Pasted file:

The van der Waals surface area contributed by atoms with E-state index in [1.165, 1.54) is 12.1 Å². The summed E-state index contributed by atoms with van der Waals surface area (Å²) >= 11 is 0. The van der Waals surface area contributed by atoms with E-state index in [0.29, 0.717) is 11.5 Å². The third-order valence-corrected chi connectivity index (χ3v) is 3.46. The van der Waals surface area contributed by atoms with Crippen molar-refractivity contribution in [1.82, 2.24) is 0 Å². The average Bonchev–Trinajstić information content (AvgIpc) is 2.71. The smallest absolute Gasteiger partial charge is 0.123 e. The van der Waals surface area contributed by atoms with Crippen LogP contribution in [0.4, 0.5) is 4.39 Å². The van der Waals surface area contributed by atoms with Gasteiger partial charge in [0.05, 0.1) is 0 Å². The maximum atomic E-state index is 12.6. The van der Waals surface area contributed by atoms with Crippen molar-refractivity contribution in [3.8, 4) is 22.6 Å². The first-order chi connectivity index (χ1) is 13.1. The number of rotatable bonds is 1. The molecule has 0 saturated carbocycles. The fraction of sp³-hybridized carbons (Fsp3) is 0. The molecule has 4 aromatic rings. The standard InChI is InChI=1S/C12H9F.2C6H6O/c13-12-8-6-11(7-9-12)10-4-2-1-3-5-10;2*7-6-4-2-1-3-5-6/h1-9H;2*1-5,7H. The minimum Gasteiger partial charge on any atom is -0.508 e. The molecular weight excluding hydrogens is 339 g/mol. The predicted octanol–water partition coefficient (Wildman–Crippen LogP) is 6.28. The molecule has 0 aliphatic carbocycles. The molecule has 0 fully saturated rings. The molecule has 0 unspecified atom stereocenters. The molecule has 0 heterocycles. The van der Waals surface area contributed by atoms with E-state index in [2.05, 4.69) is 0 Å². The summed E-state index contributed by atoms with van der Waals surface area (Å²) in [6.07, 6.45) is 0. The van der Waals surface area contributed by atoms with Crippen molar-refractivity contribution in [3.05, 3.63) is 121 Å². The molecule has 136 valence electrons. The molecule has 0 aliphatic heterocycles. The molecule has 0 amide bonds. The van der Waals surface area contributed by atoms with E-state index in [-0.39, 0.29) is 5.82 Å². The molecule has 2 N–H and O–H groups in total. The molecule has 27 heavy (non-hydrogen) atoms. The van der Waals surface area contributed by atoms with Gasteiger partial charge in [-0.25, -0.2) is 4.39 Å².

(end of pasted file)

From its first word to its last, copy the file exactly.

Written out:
The van der Waals surface area contributed by atoms with E-state index in [1.165, 1.54) is 12.1 Å². The summed E-state index contributed by atoms with van der Waals surface area (Å²) >= 11 is 0. The van der Waals surface area contributed by atoms with E-state index in [0.29, 0.717) is 11.5 Å². The third-order valence-corrected chi connectivity index (χ3v) is 3.46. The van der Waals surface area contributed by atoms with Crippen molar-refractivity contribution in [1.82, 2.24) is 0 Å². The average Bonchev–Trinajstić information content (AvgIpc) is 2.71. The smallest absolute Gasteiger partial charge is 0.123 e. The van der Waals surface area contributed by atoms with Crippen LogP contribution in [0.4, 0.5) is 4.39 Å². The van der Waals surface area contributed by atoms with Gasteiger partial charge in [0.05, 0.1) is 0 Å². The maximum atomic E-state index is 12.6. The van der Waals surface area contributed by atoms with Crippen molar-refractivity contribution in [3.8, 4) is 22.6 Å². The first-order chi connectivity index (χ1) is 13.1. The number of rotatable bonds is 1. The molecule has 0 saturated carbocycles. The fraction of sp³-hybridized carbons (Fsp3) is 0. The molecule has 4 aromatic rings. The standard InChI is InChI=1S/C12H9F.2C6H6O/c13-12-8-6-11(7-9-12)10-4-2-1-3-5-10;2*7-6-4-2-1-3-5-6/h1-9H;2*1-5,7H. The minimum Gasteiger partial charge on any atom is -0.508 e. The molecular weight excluding hydrogens is 339 g/mol. The predicted octanol–water partition coefficient (Wildman–Crippen LogP) is 6.28. The molecule has 0 aliphatic carbocycles. The molecule has 0 fully saturated rings. The molecule has 0 unspecified atom stereocenters. The molecule has 0 heterocycles. The van der Waals surface area contributed by atoms with E-state index in [2.05, 4.69) is 0 Å². The summed E-state index contributed by atoms with van der Waals surface area (Å²) in [6.07, 6.45) is 0. The van der Waals surface area contributed by atoms with Crippen molar-refractivity contribution in [3.05, 3.63) is 121 Å². The molecule has 136 valence electrons. The molecule has 0 aliphatic heterocycles. The molecule has 0 amide bonds. The van der Waals surface area contributed by atoms with E-state index in [-0.39, 0.29) is 5.82 Å². The molecule has 2 N–H and O–H groups in total. The molecule has 27 heavy (non-hydrogen) atoms. The van der Waals surface area contributed by atoms with Gasteiger partial charge in [-0.25, -0.2) is 4.39 Å².